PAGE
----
Criminal Law Revision


Criminal law revision, prison bars

Condition Defences



Other Defences



Criminal Law Quiz

Test yourself on the principles of criminal law.

This quiz selects 50 random questions from the Ipsa Loquitur Criminal Law question bank, so the quiz will be different each time you take it. To take all the questions on a particular subject, visit that subject's revision page.


1 / 50

The prosecution are trying to establish unlawful act manslaughter against a defendant who burned down a shed. While the defendant admits to committing the unlawful act, they convince the jury that a reasonable person would have thought the shed was empty. Are the prosecution likely to succeed?


2 / 50

Theresa enters Richard's house, intending to steal his jewellery. Once inside, she becomes concerned that Richard may still be in the building so she picks up a knife from the kitchen. Should Theresa be charged with ordinary burglary or aggravated burglary?

3 / 50

Can an adult be convicted of being an accessory to a crime committed by a child under the age of criminal responsibility?


4 / 50

Which of the following would be classed as actual bodily harm?

5 / 50

Harold decides to steal from Richard's house. He is let into the building by Richard's daughter Yula, who is in love with him. Yula lives in the house, but does not own or occupy it. Can Harold be convicted of burglary?

6 / 50

Harley is drunk, which leads her to believe that Arthur was signalling consent to sex with his body language. Arthur is not in fact consenting, but does not resist as he is afraid of Harley. When charged under section 4 of the Sexual Offences Act 2003, Harley argues that she had a reasonable belief in consent. Can her drunk state be taken into account?


7 / 50

The defendant borrows the victim's month-long movie pass, intending to give it back after it has expired. Is is possible to convict the defendant of theft?

8 / 50

The defendant dishonestly tricks the victim into writing him a cheque. The defendant provided consideration. The defendant has taken the cheque but not cashed it. What has the defendant stolen?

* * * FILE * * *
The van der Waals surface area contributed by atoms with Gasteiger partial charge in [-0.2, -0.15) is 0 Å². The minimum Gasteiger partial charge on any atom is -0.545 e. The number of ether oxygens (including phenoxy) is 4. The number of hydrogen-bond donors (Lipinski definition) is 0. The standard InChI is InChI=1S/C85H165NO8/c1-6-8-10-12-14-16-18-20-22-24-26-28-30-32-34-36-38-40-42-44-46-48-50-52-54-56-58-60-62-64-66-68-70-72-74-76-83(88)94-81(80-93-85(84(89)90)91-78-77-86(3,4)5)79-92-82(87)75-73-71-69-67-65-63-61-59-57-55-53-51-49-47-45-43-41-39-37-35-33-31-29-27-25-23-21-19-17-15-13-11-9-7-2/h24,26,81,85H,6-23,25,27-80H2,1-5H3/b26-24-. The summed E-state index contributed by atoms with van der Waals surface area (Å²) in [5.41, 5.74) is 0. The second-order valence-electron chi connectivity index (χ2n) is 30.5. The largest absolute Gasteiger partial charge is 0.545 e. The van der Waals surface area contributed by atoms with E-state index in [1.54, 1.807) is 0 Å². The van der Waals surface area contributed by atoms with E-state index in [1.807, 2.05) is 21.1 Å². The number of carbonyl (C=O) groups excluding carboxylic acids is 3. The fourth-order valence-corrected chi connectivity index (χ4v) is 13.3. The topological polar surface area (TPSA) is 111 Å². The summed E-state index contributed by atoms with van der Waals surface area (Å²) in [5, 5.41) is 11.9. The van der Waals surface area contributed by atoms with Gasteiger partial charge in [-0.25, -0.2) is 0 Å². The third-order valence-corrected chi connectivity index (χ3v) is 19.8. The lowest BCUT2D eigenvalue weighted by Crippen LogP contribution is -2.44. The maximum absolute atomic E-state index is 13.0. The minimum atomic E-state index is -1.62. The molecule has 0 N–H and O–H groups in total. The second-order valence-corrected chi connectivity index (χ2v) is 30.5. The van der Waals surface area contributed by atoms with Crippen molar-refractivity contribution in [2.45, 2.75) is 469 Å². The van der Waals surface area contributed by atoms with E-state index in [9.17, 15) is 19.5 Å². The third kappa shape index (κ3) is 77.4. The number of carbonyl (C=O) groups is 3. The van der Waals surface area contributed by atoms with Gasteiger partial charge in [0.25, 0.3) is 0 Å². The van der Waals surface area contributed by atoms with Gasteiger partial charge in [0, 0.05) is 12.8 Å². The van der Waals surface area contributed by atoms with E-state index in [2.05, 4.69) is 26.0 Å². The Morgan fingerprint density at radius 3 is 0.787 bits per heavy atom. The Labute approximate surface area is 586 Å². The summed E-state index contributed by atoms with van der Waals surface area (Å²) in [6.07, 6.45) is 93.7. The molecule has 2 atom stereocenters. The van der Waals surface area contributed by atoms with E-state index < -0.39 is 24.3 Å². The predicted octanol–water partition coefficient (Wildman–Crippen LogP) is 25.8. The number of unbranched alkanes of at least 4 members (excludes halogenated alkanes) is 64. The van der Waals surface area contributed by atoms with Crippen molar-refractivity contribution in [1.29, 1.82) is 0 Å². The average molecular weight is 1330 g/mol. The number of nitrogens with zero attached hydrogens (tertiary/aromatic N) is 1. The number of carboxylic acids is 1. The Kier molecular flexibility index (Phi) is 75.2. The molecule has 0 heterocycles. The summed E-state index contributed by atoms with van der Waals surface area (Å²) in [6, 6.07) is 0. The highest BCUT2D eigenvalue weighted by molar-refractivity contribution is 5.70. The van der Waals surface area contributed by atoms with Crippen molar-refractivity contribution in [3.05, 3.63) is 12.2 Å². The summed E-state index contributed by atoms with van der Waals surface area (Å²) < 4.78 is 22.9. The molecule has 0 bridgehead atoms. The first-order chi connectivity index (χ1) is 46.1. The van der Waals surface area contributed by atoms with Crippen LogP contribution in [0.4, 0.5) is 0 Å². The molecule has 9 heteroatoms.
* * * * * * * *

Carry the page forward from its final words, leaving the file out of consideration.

9 / 50

Celestine is driving when she feels the onset of a hypoglycemic episode. She is not able to pull over in time before the episode starts. She is barely in control of her body, but is able to move the steering wheel a little and as a result is able to avoid hitting pedestrians. She eventually collides with a tree. Can Celestine rely on the defence of automatism in relation to any criminal offence she is charged with?

10 / 50

Lacy burns down a house for insurance money, knowing that Eric is inside, tied to a bed and unable to escape. She claims she did not want Eric dead, but she knew he would certainly die and did not care enough to untie him first. Did Lacey intend to kill Eric?


11 / 50

Insanity is not a defence to an offence of negligence or strict liability. True or false?


12 / 50

For the prosecution to prove robbery, must there be an assault?


13 / 50

Theresa is a primary school teacher, and smacks a student when she misbehaves. It does not leave any marks or cause any harm. Theresa is charged with battery. She argues that she was engaging in reasonable chastisement. Is this a defence to this offence?


14 / 50

Section 18 of the Offences Against the Person Act 1861 is a crime of basic intent. True or false?


15 / 50

The defendant borrows the victim's wedding ring, and loans it to a pawn store. He intends to pay the loan off and get the ring back, at which point he will return it. Is it possible to convict the defendant of theft?

16 / 50

Section 20 of the Offences Against the Person Act 1861 is a crime of specific intent. True or false?


17 / 50

Jessie and James plan to kill Ash. Jessie provides the weapon, and James does the deed. However, at trial James is found innocent by reason of insanity. Can Jessie be convicted as an accessory to murder?


18 / 50

What are the three elements of the defence of duress?

19 / 50

Can an offence of strict liability form the basis of constructive manslaughter?


20 / 50

When determining whether a sober and reasonable person would have succumbed to a duress, what characteristics of the defendant is the hypothetical person given?

21 / 50

What three elements must be shown to establish the defence of necessity?

22 / 50

What four elements does the prosecution need to show to establish gross negligence manslaughter?

23 / 50

What three elements must the defendant show to establish loss of control?

24 / 50

What is the mens rea of criminal damage?

25 / 50